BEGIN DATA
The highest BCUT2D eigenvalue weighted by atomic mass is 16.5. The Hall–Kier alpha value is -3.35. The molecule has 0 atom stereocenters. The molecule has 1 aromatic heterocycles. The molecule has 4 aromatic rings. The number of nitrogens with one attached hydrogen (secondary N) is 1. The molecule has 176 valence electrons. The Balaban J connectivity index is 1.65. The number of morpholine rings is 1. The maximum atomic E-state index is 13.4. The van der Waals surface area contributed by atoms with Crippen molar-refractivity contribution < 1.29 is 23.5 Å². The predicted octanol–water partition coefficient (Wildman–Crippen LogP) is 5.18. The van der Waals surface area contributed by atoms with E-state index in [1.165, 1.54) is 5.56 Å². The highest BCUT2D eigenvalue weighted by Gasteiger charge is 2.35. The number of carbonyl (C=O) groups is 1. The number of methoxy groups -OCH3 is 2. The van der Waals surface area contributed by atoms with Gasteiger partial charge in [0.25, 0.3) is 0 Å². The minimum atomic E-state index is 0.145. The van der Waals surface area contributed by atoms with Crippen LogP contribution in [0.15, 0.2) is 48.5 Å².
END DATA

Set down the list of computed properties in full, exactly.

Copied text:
The highest BCUT2D eigenvalue weighted by atomic mass is 16.5. The Hall–Kier alpha value is -3.35. The molecule has 0 atom stereocenters. The molecule has 1 aromatic heterocycles. The molecule has 4 aromatic rings. The number of nitrogens with one attached hydrogen (secondary N) is 1. The molecule has 176 valence electrons. The Balaban J connectivity index is 1.65. The number of morpholine rings is 1. The maximum atomic E-state index is 13.4. The van der Waals surface area contributed by atoms with Crippen molar-refractivity contribution < 1.29 is 23.5 Å². The predicted octanol–water partition coefficient (Wildman–Crippen LogP) is 5.18. The van der Waals surface area contributed by atoms with E-state index in [1.165, 1.54) is 5.56 Å². The highest BCUT2D eigenvalue weighted by Gasteiger charge is 2.35. The number of carbonyl (C=O) groups is 1. The number of methoxy groups -OCH3 is 2. The van der Waals surface area contributed by atoms with Gasteiger partial charge in [0.25, 0.3) is 0 Å². The minimum atomic E-state index is 0.145. The van der Waals surface area contributed by atoms with Crippen LogP contribution in [0.15, 0.2) is 48.5 Å².